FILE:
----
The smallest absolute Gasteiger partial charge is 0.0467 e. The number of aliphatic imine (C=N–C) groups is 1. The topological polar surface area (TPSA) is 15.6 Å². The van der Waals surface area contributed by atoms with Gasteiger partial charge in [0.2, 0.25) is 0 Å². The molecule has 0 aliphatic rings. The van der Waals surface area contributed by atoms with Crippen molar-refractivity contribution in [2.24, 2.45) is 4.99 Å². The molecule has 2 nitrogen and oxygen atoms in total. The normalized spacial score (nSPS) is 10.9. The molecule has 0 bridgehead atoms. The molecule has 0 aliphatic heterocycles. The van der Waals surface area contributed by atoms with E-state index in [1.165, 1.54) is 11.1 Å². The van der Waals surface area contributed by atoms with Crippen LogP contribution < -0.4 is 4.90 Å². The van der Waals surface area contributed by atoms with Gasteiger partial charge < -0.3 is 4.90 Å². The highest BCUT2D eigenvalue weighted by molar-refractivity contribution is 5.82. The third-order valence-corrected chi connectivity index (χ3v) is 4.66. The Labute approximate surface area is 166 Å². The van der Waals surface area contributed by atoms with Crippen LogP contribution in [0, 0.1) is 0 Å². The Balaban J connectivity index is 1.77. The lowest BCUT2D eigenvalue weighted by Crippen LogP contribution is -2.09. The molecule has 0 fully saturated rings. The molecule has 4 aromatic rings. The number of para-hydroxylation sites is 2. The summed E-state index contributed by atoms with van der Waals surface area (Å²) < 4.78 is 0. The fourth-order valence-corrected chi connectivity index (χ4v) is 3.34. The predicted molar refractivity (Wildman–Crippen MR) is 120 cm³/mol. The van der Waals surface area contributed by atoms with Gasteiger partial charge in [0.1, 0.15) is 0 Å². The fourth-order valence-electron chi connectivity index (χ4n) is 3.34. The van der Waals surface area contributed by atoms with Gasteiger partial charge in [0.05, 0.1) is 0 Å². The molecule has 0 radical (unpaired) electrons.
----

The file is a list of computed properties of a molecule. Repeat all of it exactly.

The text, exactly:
The smallest absolute Gasteiger partial charge is 0.0467 e. The number of aliphatic imine (C=N–C) groups is 1. The topological polar surface area (TPSA) is 15.6 Å². The van der Waals surface area contributed by atoms with Gasteiger partial charge in [0.2, 0.25) is 0 Å². The molecule has 0 aliphatic rings. The van der Waals surface area contributed by atoms with Crippen molar-refractivity contribution in [2.24, 2.45) is 4.99 Å². The molecule has 2 nitrogen and oxygen atoms in total. The normalized spacial score (nSPS) is 10.9. The molecule has 0 bridgehead atoms. The molecule has 0 aliphatic heterocycles. The van der Waals surface area contributed by atoms with E-state index in [1.165, 1.54) is 11.1 Å². The van der Waals surface area contributed by atoms with Crippen LogP contribution < -0.4 is 4.90 Å². The van der Waals surface area contributed by atoms with Gasteiger partial charge < -0.3 is 4.90 Å². The highest BCUT2D eigenvalue weighted by molar-refractivity contribution is 5.82. The third-order valence-corrected chi connectivity index (χ3v) is 4.66. The Labute approximate surface area is 166 Å². The van der Waals surface area contributed by atoms with Crippen LogP contribution in [0, 0.1) is 0 Å². The Balaban J connectivity index is 1.77. The lowest BCUT2D eigenvalue weighted by Crippen LogP contribution is -2.09. The molecule has 0 fully saturated rings. The molecule has 4 aromatic rings. The number of para-hydroxylation sites is 2. The summed E-state index contributed by atoms with van der Waals surface area (Å²) < 4.78 is 0. The fourth-order valence-corrected chi connectivity index (χ4v) is 3.34. The predicted molar refractivity (Wildman–Crippen MR) is 120 cm³/mol. The van der Waals surface area contributed by atoms with Gasteiger partial charge in [0.1, 0.15) is 0 Å². The fourth-order valence-electron chi connectivity index (χ4n) is 3.34. The van der Waals surface area contributed by atoms with Gasteiger partial charge in [0.05, 0.1) is 0 Å². The molecule has 0 radical (unpaired) electrons.